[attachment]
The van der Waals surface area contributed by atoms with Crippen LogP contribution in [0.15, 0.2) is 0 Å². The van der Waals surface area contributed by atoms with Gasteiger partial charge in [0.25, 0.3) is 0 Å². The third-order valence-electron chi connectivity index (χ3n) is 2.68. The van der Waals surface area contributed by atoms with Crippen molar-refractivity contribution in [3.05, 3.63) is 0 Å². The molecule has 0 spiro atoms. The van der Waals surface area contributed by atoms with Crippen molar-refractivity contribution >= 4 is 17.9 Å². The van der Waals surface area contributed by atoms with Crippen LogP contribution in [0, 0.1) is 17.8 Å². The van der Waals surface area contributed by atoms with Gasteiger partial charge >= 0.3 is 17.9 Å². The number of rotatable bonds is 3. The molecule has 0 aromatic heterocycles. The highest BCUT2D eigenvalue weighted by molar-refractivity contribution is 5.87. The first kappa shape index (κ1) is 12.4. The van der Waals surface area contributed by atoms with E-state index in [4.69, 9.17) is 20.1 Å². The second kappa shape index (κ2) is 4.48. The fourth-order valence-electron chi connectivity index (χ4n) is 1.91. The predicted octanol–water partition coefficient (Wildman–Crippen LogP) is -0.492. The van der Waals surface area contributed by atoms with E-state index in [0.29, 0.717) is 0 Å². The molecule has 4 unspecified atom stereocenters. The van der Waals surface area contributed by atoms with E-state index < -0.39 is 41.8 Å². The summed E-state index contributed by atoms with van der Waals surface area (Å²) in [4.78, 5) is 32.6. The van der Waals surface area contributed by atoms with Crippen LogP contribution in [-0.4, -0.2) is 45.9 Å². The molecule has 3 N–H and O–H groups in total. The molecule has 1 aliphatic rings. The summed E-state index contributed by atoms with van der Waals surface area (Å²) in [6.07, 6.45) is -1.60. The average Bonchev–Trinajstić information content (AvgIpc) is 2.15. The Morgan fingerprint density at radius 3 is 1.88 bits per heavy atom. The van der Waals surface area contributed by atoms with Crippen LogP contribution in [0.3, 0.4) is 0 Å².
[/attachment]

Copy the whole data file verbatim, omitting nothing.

The van der Waals surface area contributed by atoms with Crippen LogP contribution in [0.15, 0.2) is 0 Å². The van der Waals surface area contributed by atoms with Gasteiger partial charge in [0.25, 0.3) is 0 Å². The third-order valence-electron chi connectivity index (χ3n) is 2.68. The van der Waals surface area contributed by atoms with Crippen molar-refractivity contribution in [3.05, 3.63) is 0 Å². The molecule has 0 spiro atoms. The van der Waals surface area contributed by atoms with Crippen molar-refractivity contribution >= 4 is 17.9 Å². The van der Waals surface area contributed by atoms with Crippen LogP contribution in [0, 0.1) is 17.8 Å². The van der Waals surface area contributed by atoms with Gasteiger partial charge >= 0.3 is 17.9 Å². The number of rotatable bonds is 3. The molecule has 0 aromatic heterocycles. The highest BCUT2D eigenvalue weighted by molar-refractivity contribution is 5.87. The first kappa shape index (κ1) is 12.4. The van der Waals surface area contributed by atoms with E-state index in [4.69, 9.17) is 20.1 Å². The second kappa shape index (κ2) is 4.48. The fourth-order valence-electron chi connectivity index (χ4n) is 1.91. The predicted octanol–water partition coefficient (Wildman–Crippen LogP) is -0.492. The van der Waals surface area contributed by atoms with E-state index in [0.29, 0.717) is 0 Å². The molecule has 4 unspecified atom stereocenters. The van der Waals surface area contributed by atoms with E-state index < -0.39 is 41.8 Å². The summed E-state index contributed by atoms with van der Waals surface area (Å²) in [4.78, 5) is 32.6. The van der Waals surface area contributed by atoms with Crippen LogP contribution in [-0.4, -0.2) is 45.9 Å². The molecule has 3 N–H and O–H groups in total. The molecule has 1 aliphatic rings. The summed E-state index contributed by atoms with van der Waals surface area (Å²) in [6.07, 6.45) is -1.60. The average Bonchev–Trinajstić information content (AvgIpc) is 2.15. The Morgan fingerprint density at radius 3 is 1.88 bits per heavy atom. The van der Waals surface area contributed by atoms with Crippen LogP contribution in [0.3, 0.4) is 0 Å².